Posted By: Vanessa Henderson, Jonathan Tan
Welcome back to the series highlighting new SourceClear Vulnerabilities and Exposures (SVEs) we discover on a weekly basis. In the last 2 weeks, the SourceClear R&D team released 11 vulnerabilities, 2 of these were SVEs. Let’s have a closer look into a few of these SVEs.
Posted By: Geller BedoyaRead More →
Posted By: Vanessa Henderson, Jonathan TanRead More →
Posted By: Mark Curphey
I have been trying and failing to write a new book about software security for the last five years. It is needed because the way we build software today has changed so dramatically that previous great texts like Building Secure Software are no longer relevant. In the wake of Heartbleed, WannaCry, and 0-Day there has been a shift in the market to demand software security. In this shift, the modern enterprise needs a strategy to manage the risks of open-source software without adding friction to the development process. In this e-book, I argue that security automation needs to be an integral part of the company strategy at the highest levels to avoid data breaches and attacks. As the CEO of a startup, things like customers and product always come first and so without a clear path to completing the book and a fear of it rotting in my digital sock draw I thought it would be helpful to publish the introduction section first written in late 2015 as its own e-book. Below are synopses.Read More →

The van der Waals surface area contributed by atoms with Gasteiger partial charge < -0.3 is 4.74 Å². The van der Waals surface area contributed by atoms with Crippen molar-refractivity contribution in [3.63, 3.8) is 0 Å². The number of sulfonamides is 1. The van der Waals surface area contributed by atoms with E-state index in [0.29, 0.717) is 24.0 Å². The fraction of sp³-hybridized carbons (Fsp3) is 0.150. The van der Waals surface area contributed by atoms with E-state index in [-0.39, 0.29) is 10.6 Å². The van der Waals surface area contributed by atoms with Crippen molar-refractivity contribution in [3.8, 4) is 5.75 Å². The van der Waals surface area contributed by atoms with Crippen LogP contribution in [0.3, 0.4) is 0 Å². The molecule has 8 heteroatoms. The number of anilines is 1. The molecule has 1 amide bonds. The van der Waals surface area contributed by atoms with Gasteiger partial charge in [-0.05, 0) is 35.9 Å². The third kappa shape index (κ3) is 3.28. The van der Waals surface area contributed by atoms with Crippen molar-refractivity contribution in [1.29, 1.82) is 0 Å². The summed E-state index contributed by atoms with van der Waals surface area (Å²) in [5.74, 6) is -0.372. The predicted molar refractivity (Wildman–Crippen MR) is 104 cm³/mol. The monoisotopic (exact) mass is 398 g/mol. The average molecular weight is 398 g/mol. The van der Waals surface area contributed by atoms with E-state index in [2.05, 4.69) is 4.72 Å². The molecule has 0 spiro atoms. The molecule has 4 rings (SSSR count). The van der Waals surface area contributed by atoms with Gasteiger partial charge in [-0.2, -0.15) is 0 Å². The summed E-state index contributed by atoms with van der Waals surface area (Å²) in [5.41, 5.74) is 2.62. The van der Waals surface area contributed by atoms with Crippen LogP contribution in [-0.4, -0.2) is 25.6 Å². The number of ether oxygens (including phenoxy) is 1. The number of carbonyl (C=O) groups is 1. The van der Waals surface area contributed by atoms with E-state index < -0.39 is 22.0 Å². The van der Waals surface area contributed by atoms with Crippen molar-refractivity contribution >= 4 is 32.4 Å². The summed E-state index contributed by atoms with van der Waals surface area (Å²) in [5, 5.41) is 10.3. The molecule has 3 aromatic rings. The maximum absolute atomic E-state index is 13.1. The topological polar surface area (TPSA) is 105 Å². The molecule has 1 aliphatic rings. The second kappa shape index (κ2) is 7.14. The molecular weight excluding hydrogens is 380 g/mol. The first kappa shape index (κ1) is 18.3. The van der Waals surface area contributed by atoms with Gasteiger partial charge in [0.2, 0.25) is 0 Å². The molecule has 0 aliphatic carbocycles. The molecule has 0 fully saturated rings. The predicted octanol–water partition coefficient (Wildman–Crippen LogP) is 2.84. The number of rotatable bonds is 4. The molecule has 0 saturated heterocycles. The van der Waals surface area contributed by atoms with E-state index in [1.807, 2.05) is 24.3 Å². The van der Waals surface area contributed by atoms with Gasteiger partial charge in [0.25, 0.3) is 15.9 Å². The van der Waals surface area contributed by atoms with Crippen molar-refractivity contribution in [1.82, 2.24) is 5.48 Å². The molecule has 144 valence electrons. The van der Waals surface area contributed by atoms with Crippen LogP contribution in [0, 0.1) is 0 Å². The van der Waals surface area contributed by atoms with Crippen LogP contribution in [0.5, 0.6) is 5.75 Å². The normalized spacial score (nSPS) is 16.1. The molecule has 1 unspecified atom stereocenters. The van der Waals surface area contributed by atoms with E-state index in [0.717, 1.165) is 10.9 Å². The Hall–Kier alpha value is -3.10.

Posted By: Vanessa Henderson, Jonathan Tan, Shaheen Ansari
Posted By: Shaheen Ansari, Jonathan Tan, Vanessa Henderson
Welcome back to the series highlighting new SourceClear Vulnerabilities and Exposures (SVEs) we discover on a weekly basis. Out of the 20 vulnerabilities we have released this week, 15 are SVEs (that’s a whopping 75%!). While we’re thrilled to find these vulnerabilities to add to our database, we have found that the same vulnerabilities make their way into developers’ code over and over. Vulnerabilities never appear just once or twice and then disappear; they appear month after month as they are discovered in new packages. Today we will look at two of these repeat attacks, found in popular, actively maintained code bases. Without further ado, let’s have a look at directory traversal attacks and downloading sources over insecure protocols.Read More →